By Brian Matuszewski, Manager, Sustainable Strategies, ARI
As fleets have become more complex, the challenges fleet managers are facing on a day-to-day basis have also become more complex. More often than not these days, companies and organizations are often multidimensional, multinational entities, crossing borders and oceans, incorporating multiple languages as a routine course of business, and requiring the adherence to a variety of laws, regulations and rules from different governments and authorities.
And, just as organizations have evolved, fleet management decision-making has evolved right along with it. Fleet management has grown from being a situation where most commonly a single person – the fleet manager – was the decision maker to one where many different stakeholders may have an interest in how decisions are made. From risk to human resources to finance to the c-suite – everyone seems to want to weigh in on fleet. One stakeholder who is likely to have a particularly strong interest is – you guessed it – the sustainability manager.
Of course, sustainability is nothing new when it comes to fleet. Fleet managers have been grappling with how to run more sustainable fleets for some time now. Whether they were challenged to lower fuel costs, or faced with stricter emissions regulations, or encouraged to make a change to better align with company goals, the idea of incorporating sustainable initiatives into a larger fleet management program is a common one among fleet leadership.
What has changed is that fleet managers may no longer be working at developing sustainable strategies by themselves. Many companies looking to make sustainability an enduring enterprise-wide effort have hired sustainability managers and tasked them with implementing environmentally sound programs and initiatives. And this is a good thing for fleets.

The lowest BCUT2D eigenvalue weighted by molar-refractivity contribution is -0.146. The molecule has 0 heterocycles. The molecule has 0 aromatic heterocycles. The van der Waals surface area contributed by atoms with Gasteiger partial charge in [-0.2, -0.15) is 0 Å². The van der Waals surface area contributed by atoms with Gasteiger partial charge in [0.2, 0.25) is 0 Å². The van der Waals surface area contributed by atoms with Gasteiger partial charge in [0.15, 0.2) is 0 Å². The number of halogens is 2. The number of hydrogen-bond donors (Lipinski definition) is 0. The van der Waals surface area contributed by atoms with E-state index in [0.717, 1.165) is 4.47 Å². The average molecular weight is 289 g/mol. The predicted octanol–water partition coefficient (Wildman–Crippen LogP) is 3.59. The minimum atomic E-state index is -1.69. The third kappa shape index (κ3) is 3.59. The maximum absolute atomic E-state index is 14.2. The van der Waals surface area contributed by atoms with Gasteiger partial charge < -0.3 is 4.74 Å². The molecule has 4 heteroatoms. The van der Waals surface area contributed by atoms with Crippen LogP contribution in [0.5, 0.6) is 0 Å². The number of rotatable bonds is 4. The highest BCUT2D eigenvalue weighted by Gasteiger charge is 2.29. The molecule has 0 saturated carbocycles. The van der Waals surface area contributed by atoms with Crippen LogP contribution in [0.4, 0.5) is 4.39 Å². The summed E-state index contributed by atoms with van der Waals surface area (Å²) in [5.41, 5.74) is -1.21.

The individual charged with leading sustainable change for an organization can be a tremendous ally for fleet managers and be a powerful and influential champion for you internally within your organization. If your organization has a sustainability manager, and you have not yet reached out to them, do so. Spend some time getting to know them – understand who they are, what is important to them, and what their goals are.
Similarly, help them understand the role that fleet plays within the organization and the steps you may have already taken to making the fleet more sustainable. It is very possible that the person asked to lead sustainability within your organization has little or no background in fleet and may not understand some of the challenges and obstacles that abound with leveraging clean technology. If that is the case, it is valuable to educate the sustainability manager on these issues so expectations are managed accordingly.
With a common understanding and a shared perspective, they might also be able to provide resources (financial, expertise, good insight and more) on how to leverage clean technologies effectively into your fleet. At the very least they can become your ally for championing best practices for finding sustainable efficiencies. And that always is an alliance worth building.
About the author:
Brian joined ARI in early 2013 as Manager – Strategic Consulting, Sustainable Strategies. Previously, he spent time working for the U.S. Environmental Protection Agency’s Office of Resource Conservation & Recovery and as an analyst for a consulting firm in Mexico City, Mexico, where he conducted environmental policy research on sustainable development initiatives for governments and multinational corporations. Brian earned both his bachelor and master degrees from Cornell University.
Brian can be reached at email@example.com.